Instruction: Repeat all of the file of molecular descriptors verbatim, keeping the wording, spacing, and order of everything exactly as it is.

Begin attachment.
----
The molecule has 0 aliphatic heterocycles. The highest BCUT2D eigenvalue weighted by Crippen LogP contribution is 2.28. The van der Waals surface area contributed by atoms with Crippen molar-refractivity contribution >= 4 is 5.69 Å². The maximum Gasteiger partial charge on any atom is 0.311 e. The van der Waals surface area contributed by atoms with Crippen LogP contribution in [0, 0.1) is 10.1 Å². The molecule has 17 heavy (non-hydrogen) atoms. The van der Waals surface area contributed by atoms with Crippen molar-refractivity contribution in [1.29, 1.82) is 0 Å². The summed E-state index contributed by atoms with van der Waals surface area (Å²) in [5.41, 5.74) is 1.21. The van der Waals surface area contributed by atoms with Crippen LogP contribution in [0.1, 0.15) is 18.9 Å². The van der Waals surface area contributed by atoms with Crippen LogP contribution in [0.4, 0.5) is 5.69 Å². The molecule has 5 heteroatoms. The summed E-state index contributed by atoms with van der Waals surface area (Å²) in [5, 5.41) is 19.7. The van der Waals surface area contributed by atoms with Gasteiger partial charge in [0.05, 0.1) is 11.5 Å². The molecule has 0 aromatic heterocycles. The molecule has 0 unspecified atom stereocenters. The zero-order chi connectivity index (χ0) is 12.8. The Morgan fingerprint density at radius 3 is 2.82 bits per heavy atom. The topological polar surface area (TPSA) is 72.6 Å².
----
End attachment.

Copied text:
The molecule has 0 aliphatic heterocycles. The highest BCUT2D eigenvalue weighted by Crippen LogP contribution is 2.28. The van der Waals surface area contributed by atoms with Crippen molar-refractivity contribution >= 4 is 5.69 Å². The maximum Gasteiger partial charge on any atom is 0.311 e. The van der Waals surface area contributed by atoms with Crippen LogP contribution in [0, 0.1) is 10.1 Å². The molecule has 17 heavy (non-hydrogen) atoms. The van der Waals surface area contributed by atoms with Crippen molar-refractivity contribution in [1.29, 1.82) is 0 Å². The summed E-state index contributed by atoms with van der Waals surface area (Å²) in [5.41, 5.74) is 1.21. The van der Waals surface area contributed by atoms with Crippen LogP contribution in [0.1, 0.15) is 18.9 Å². The van der Waals surface area contributed by atoms with Crippen LogP contribution in [0.4, 0.5) is 5.69 Å². The molecule has 5 heteroatoms. The summed E-state index contributed by atoms with van der Waals surface area (Å²) in [5, 5.41) is 19.7. The van der Waals surface area contributed by atoms with Gasteiger partial charge in [0.05, 0.1) is 11.5 Å². The molecule has 0 aromatic heterocycles. The molecule has 0 unspecified atom stereocenters. The zero-order chi connectivity index (χ0) is 12.8. The Morgan fingerprint density at radius 3 is 2.82 bits per heavy atom. The topological polar surface area (TPSA) is 72.6 Å².